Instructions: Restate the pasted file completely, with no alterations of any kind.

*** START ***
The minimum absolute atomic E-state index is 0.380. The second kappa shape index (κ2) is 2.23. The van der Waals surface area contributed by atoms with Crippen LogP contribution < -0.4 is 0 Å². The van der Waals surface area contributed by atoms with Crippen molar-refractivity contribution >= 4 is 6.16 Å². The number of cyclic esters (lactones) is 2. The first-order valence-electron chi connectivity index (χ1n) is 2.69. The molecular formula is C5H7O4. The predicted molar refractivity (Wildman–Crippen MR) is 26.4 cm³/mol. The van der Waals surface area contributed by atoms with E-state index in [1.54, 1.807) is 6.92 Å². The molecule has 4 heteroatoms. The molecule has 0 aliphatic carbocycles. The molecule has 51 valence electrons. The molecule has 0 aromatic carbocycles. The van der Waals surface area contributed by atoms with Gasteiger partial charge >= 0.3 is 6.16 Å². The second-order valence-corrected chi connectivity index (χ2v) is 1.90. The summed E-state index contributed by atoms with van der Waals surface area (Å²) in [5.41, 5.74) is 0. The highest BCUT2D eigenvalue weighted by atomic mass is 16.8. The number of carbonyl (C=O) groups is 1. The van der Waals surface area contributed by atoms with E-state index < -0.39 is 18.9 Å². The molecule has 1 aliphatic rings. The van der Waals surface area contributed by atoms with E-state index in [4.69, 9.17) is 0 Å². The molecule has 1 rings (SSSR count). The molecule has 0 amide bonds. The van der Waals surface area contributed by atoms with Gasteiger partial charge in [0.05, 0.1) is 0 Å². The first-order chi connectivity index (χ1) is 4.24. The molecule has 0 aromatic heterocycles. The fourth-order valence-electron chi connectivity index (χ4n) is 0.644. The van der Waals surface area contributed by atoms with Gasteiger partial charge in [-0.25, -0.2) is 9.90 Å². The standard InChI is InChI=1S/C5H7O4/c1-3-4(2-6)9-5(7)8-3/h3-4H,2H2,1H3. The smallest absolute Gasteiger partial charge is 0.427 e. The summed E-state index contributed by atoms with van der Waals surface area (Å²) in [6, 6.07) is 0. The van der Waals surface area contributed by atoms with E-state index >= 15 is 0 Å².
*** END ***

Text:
The minimum absolute atomic E-state index is 0.380. The second kappa shape index (κ2) is 2.23. The van der Waals surface area contributed by atoms with Crippen LogP contribution < -0.4 is 0 Å². The van der Waals surface area contributed by atoms with Crippen molar-refractivity contribution >= 4 is 6.16 Å². The number of cyclic esters (lactones) is 2. The first-order valence-electron chi connectivity index (χ1n) is 2.69. The molecular formula is C5H7O4. The predicted molar refractivity (Wildman–Crippen MR) is 26.4 cm³/mol. The van der Waals surface area contributed by atoms with E-state index in [1.54, 1.807) is 6.92 Å². The molecule has 4 heteroatoms. The molecule has 0 aliphatic carbocycles. The molecule has 51 valence electrons. The molecule has 0 aromatic carbocycles. The van der Waals surface area contributed by atoms with Gasteiger partial charge >= 0.3 is 6.16 Å². The second-order valence-corrected chi connectivity index (χ2v) is 1.90. The summed E-state index contributed by atoms with van der Waals surface area (Å²) in [5.41, 5.74) is 0. The highest BCUT2D eigenvalue weighted by atomic mass is 16.8. The number of carbonyl (C=O) groups is 1. The van der Waals surface area contributed by atoms with E-state index < -0.39 is 18.9 Å². The molecule has 1 aliphatic rings. The van der Waals surface area contributed by atoms with E-state index in [4.69, 9.17) is 0 Å². The molecule has 1 rings (SSSR count). The molecule has 0 amide bonds. The van der Waals surface area contributed by atoms with Gasteiger partial charge in [0.05, 0.1) is 0 Å². The first-order chi connectivity index (χ1) is 4.24. The molecule has 0 aromatic heterocycles. The fourth-order valence-electron chi connectivity index (χ4n) is 0.644. The van der Waals surface area contributed by atoms with Gasteiger partial charge in [-0.25, -0.2) is 9.90 Å². The standard InChI is InChI=1S/C5H7O4/c1-3-4(2-6)9-5(7)8-3/h3-4H,2H2,1H3. The smallest absolute Gasteiger partial charge is 0.427 e. The summed E-state index contributed by atoms with van der Waals surface area (Å²) in [6, 6.07) is 0. The van der Waals surface area contributed by atoms with E-state index >= 15 is 0 Å².